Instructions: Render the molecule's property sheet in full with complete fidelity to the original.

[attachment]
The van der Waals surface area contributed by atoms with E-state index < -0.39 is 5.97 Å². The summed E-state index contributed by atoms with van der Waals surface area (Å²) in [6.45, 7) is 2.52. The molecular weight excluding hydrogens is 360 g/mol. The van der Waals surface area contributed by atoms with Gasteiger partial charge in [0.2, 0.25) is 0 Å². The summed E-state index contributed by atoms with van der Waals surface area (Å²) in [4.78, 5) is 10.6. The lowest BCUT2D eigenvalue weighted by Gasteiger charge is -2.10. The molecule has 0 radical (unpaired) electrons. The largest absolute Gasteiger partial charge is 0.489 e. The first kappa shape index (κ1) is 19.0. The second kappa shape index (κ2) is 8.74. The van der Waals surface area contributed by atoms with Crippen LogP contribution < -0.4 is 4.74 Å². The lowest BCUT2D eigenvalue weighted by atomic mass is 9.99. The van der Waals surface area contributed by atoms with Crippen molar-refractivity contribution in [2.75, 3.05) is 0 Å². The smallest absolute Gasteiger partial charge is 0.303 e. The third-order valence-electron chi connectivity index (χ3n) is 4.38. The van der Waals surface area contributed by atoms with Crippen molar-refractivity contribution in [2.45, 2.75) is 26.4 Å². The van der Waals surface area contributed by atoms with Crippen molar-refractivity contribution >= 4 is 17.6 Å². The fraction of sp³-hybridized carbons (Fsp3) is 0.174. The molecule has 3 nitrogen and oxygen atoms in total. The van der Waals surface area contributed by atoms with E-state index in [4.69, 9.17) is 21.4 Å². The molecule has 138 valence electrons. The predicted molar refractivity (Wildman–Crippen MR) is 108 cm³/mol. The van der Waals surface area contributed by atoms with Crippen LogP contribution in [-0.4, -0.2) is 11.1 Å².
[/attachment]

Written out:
The van der Waals surface area contributed by atoms with E-state index < -0.39 is 5.97 Å². The summed E-state index contributed by atoms with van der Waals surface area (Å²) in [6.45, 7) is 2.52. The molecular weight excluding hydrogens is 360 g/mol. The van der Waals surface area contributed by atoms with Gasteiger partial charge in [0.2, 0.25) is 0 Å². The summed E-state index contributed by atoms with van der Waals surface area (Å²) in [4.78, 5) is 10.6. The lowest BCUT2D eigenvalue weighted by Gasteiger charge is -2.10. The molecule has 0 radical (unpaired) electrons. The largest absolute Gasteiger partial charge is 0.489 e. The first kappa shape index (κ1) is 19.0. The second kappa shape index (κ2) is 8.74. The van der Waals surface area contributed by atoms with Crippen LogP contribution < -0.4 is 4.74 Å². The lowest BCUT2D eigenvalue weighted by atomic mass is 9.99. The van der Waals surface area contributed by atoms with Crippen molar-refractivity contribution in [2.75, 3.05) is 0 Å². The smallest absolute Gasteiger partial charge is 0.303 e. The third-order valence-electron chi connectivity index (χ3n) is 4.38. The van der Waals surface area contributed by atoms with Crippen molar-refractivity contribution in [2.45, 2.75) is 26.4 Å². The van der Waals surface area contributed by atoms with Crippen molar-refractivity contribution >= 4 is 17.6 Å². The fraction of sp³-hybridized carbons (Fsp3) is 0.174. The molecule has 3 nitrogen and oxygen atoms in total. The van der Waals surface area contributed by atoms with E-state index in [4.69, 9.17) is 21.4 Å². The molecule has 138 valence electrons. The predicted molar refractivity (Wildman–Crippen MR) is 108 cm³/mol. The van der Waals surface area contributed by atoms with Crippen LogP contribution in [-0.4, -0.2) is 11.1 Å².